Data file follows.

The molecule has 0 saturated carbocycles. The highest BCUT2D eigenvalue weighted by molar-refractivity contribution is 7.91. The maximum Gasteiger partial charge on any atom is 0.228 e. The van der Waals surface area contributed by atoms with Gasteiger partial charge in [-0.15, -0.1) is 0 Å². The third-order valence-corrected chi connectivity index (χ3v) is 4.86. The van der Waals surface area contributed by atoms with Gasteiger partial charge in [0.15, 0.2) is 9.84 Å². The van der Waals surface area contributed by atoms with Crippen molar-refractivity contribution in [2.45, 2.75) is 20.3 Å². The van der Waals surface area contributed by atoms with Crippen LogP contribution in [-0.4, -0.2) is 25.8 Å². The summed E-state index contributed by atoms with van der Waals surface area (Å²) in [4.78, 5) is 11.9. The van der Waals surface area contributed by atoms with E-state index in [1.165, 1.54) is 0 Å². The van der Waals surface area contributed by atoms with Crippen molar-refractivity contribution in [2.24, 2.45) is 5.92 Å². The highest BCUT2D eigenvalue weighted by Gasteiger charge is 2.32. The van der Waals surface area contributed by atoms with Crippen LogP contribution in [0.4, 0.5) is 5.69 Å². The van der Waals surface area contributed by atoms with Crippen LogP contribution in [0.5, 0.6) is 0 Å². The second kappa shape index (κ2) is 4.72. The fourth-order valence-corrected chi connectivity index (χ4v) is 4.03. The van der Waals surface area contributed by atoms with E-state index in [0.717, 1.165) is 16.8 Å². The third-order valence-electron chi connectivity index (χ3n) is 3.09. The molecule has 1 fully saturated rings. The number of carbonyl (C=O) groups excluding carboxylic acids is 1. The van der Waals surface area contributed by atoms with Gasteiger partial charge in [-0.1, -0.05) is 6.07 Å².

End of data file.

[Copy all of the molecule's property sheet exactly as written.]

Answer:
The molecule has 0 saturated carbocycles. The highest BCUT2D eigenvalue weighted by molar-refractivity contribution is 7.91. The maximum Gasteiger partial charge on any atom is 0.228 e. The van der Waals surface area contributed by atoms with Gasteiger partial charge in [-0.15, -0.1) is 0 Å². The third-order valence-corrected chi connectivity index (χ3v) is 4.86. The van der Waals surface area contributed by atoms with Gasteiger partial charge in [0.15, 0.2) is 9.84 Å². The van der Waals surface area contributed by atoms with Crippen molar-refractivity contribution in [2.45, 2.75) is 20.3 Å². The van der Waals surface area contributed by atoms with Crippen LogP contribution in [-0.4, -0.2) is 25.8 Å². The summed E-state index contributed by atoms with van der Waals surface area (Å²) in [4.78, 5) is 11.9. The van der Waals surface area contributed by atoms with E-state index in [1.165, 1.54) is 0 Å². The van der Waals surface area contributed by atoms with Crippen molar-refractivity contribution in [2.24, 2.45) is 5.92 Å². The highest BCUT2D eigenvalue weighted by Gasteiger charge is 2.32. The van der Waals surface area contributed by atoms with Crippen LogP contribution in [0.4, 0.5) is 5.69 Å². The van der Waals surface area contributed by atoms with Crippen LogP contribution in [0.5, 0.6) is 0 Å². The second kappa shape index (κ2) is 4.72. The fourth-order valence-corrected chi connectivity index (χ4v) is 4.03. The van der Waals surface area contributed by atoms with E-state index in [0.717, 1.165) is 16.8 Å². The third-order valence-electron chi connectivity index (χ3n) is 3.09. The molecule has 1 fully saturated rings. The number of carbonyl (C=O) groups excluding carboxylic acids is 1. The van der Waals surface area contributed by atoms with Gasteiger partial charge in [-0.1, -0.05) is 6.07 Å².